Public toilets are places where individual identity is put to the test through experiences of fear, anxiety, shame, and embarrassment, yet also places where we shore up, confirm, and check the status of our gendered identities. In these highly gendered and sex-segregated places, people of various and varied identities come together and separately conduct their 'business' through socially contingent toileting habits and behaviors. Based on empirical research with men, women, gender non-conforming, and trans individuals who have a range of sexual identities, Little Vast Rooms of Undoing attempts to understand a nearly universal aspect of daily life in the contemporary West. Through a meditation on socially dictated practices and their associated emotions, it argues that experiences within public toilets expose the fissures of individual identity construction and understanding and opening the possibilities for a more relational and cohesive experience of the embodied self.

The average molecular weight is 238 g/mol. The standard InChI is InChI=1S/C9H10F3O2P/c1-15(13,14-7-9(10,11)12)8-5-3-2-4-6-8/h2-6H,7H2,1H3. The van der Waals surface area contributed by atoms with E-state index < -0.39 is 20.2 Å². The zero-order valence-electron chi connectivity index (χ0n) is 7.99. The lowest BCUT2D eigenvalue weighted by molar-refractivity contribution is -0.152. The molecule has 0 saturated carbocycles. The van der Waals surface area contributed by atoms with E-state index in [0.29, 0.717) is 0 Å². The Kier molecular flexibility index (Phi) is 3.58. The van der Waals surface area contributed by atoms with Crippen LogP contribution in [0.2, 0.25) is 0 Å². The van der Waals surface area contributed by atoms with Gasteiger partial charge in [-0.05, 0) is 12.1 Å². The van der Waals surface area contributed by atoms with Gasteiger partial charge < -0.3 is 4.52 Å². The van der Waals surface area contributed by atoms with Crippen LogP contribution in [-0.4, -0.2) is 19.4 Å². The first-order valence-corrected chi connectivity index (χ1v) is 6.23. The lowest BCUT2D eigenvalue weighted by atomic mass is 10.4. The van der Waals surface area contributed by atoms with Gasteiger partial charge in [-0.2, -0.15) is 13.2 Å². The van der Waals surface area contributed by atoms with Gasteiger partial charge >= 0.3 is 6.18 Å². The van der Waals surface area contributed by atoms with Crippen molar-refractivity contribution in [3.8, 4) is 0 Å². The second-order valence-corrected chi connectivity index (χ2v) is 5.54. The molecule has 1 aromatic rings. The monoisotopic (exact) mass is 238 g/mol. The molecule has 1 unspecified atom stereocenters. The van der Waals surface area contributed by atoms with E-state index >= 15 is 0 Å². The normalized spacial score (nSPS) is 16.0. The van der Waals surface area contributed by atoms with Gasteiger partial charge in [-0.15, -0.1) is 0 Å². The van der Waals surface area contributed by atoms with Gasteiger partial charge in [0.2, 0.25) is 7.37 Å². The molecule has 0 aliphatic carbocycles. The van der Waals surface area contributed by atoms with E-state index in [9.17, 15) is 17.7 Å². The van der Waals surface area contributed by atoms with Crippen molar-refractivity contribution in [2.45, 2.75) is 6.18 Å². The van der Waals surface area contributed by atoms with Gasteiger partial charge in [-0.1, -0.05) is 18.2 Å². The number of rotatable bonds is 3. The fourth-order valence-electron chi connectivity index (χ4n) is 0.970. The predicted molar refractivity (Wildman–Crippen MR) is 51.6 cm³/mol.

Dara Blumenthal is an interdisciplinary researcher and writer. She completed her BA at the Gallatin School of Individualized Study at New York University, before moving onto Doctoral research in Sociology, followed by an M.A. in Critical Theory at the University of Kent, UK. While at Kent she held Departmental Scholarships in the School of Social Policy, Sociology and Social Research and the School of English.
Introduction: Being (Beyond) Oneself/Part I: The Dis-Embodiment of Identity/ 1. Homo Clausus and the Western Philosophical Tradition/ 2. Homines Aperti and Post-Structuralism/ 3. Corpus Infinitum and Posthumanism/ Part II: Individuating the Communal/ 4. The History of Western Public Toilets since the Fifteenth Century/ Part III: Theory as Practice/ 5. Homo Clausus and The Triadic Intra-Action Order/6. Homines Aperti and Matters of Care/ 7. Corpus Infinitum and the Materiality of Possibility/ Part IV: Entangling Ethics/ 8. Toward a New Ethics of Being/ 9. Epilogue: 'and in a sense/ Works Cited/ Index